An Orthodox rabbi in Washington and two of his congregants have filed a class-action suit against the District of Columbia Board of Elections and Ethics.
The complaint, filed May 27, claims that the board placed an unconstitutional burden on observant Jews by scheduling a special election on the last day of Passover this year.
Rabbi Shmuel Herzfeld of Ohev Shalom-the National Synagogue and the two plaintiffs want the Board of Elections to adopt a procedure that ensures that elections are not scheduled on any religious holidays, according to plaintiff lawyer Steven Lieberman.
“In the next three years, there are 10 Tuesdays” that are Jewish holidays, “so this very well can happen again,” Lieberman said.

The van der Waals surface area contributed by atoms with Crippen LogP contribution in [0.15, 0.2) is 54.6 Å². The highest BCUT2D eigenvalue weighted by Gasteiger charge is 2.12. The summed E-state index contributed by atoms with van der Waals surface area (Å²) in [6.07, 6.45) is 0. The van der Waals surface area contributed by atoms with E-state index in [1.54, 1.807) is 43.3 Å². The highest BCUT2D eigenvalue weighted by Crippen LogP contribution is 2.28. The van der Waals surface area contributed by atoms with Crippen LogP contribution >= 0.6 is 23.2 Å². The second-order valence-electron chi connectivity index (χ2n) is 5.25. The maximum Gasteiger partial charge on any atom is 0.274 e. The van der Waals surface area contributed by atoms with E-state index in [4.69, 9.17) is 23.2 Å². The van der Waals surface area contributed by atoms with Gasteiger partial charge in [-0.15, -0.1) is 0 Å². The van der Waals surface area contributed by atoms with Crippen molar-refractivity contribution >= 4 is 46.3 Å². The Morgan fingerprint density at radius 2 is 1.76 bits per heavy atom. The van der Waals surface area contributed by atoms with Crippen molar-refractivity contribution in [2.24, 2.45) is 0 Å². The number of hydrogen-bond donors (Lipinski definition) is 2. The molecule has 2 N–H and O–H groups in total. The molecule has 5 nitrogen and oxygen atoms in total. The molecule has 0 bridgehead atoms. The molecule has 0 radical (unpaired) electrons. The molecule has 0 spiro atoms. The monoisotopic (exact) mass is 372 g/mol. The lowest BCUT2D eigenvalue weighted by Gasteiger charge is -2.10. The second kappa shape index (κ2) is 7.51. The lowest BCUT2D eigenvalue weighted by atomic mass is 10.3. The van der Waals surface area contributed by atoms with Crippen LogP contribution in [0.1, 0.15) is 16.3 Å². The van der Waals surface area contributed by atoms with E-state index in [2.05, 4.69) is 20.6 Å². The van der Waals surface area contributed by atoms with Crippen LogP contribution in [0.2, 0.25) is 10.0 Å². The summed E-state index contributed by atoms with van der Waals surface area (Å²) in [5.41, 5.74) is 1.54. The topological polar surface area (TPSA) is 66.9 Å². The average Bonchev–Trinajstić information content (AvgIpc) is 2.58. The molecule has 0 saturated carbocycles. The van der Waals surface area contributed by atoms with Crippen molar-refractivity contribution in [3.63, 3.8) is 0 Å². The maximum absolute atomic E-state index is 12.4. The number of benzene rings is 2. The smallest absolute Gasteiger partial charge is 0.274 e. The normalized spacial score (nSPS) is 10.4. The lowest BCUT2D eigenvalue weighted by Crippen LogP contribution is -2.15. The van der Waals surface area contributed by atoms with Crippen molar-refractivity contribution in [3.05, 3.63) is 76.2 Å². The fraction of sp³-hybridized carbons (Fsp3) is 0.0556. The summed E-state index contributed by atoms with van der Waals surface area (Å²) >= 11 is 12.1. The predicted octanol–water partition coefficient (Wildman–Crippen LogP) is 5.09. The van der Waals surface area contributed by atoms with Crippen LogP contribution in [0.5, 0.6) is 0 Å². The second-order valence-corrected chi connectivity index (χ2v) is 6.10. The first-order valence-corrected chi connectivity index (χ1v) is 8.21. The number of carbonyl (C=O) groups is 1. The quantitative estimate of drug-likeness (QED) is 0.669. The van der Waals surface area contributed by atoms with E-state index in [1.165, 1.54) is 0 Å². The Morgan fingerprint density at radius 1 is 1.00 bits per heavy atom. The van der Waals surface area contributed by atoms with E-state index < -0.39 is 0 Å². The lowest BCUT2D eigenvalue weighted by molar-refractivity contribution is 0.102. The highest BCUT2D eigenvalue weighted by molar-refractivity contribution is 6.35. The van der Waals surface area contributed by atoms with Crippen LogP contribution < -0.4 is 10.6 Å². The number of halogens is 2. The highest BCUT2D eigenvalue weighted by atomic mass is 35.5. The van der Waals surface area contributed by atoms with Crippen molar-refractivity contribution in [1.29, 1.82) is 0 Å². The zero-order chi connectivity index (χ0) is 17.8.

A lawyer for the board had no comment.
Herzfeld had first sued prior to the April 26 election, asking that the date be changed or that voting hours be extended about two hours so that observant Jews could vote after Passover, which ended at approximately 8:40 p.m.
Orthodox Jews may not write or use electronic devices on holidays.
U.S. District Court Judge Emmet Sullivan had rejected Herzfeld’s motion, but said that had the Board of Elections sought a change of date due to the holiday conflict, he would have granted it.
The board scheduled early voting for the previous Sunday, April 24, which was Easter Sunday.